Flying squirrels secretly glow pink, thanks to fluorescence.
Drab by day, North America’s three species of flying squirrels are all fluorescent. But why?
Flying squirrels were already exceptional, as far as rodents go. Gifted with a flap of skin between their limbs, they can glide long distances between the trees where they live. But new research suggests some of the critters hide a bizarre secret—their fur glows a brilliant, bubble-gum pink under ultraviolet light.
This makes these squirrels one of only a few mammals known to fluoresce, which is the ability to absorb light in one color, or wavelength, and emit it in another. The finding raises tantalizing questions about the function of this glowing ability and suggests that the trait may be more common than previously thought among mammals.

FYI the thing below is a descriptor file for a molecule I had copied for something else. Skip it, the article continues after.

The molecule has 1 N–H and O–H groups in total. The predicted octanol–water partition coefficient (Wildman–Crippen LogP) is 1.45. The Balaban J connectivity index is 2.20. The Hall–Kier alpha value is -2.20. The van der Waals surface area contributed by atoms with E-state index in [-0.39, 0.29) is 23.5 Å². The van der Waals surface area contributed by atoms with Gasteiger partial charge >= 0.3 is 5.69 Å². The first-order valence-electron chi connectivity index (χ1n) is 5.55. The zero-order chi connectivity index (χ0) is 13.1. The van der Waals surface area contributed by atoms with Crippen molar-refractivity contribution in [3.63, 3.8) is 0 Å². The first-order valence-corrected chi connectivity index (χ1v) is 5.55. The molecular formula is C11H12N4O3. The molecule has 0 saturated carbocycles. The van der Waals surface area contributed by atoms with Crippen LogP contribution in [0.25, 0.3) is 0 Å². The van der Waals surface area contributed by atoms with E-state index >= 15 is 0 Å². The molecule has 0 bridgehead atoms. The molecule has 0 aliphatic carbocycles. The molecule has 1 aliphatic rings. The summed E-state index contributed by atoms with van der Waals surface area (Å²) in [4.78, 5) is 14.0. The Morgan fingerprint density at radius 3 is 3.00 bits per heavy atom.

The discovery happened entirely by accident, says Paula Spaeth Anich, a biologist at Northland College and senior author on the new study, published this month in the Journal of Mammalogy.
Anich says that Jon Martin—a forestry professor and coauthor on the paper—was exploring a Wisconsin forest at night, using a UV flashlight to scan the canopy for lichens, fungi, plants, and frogs that occasionally fluoresce.
“One evening,” says Anich, “he heard the chirp of a flying squirrel at a bird feeder, pointed the flashlight at it, and was amazed to see pink fluorescence.”
Source: National Geographic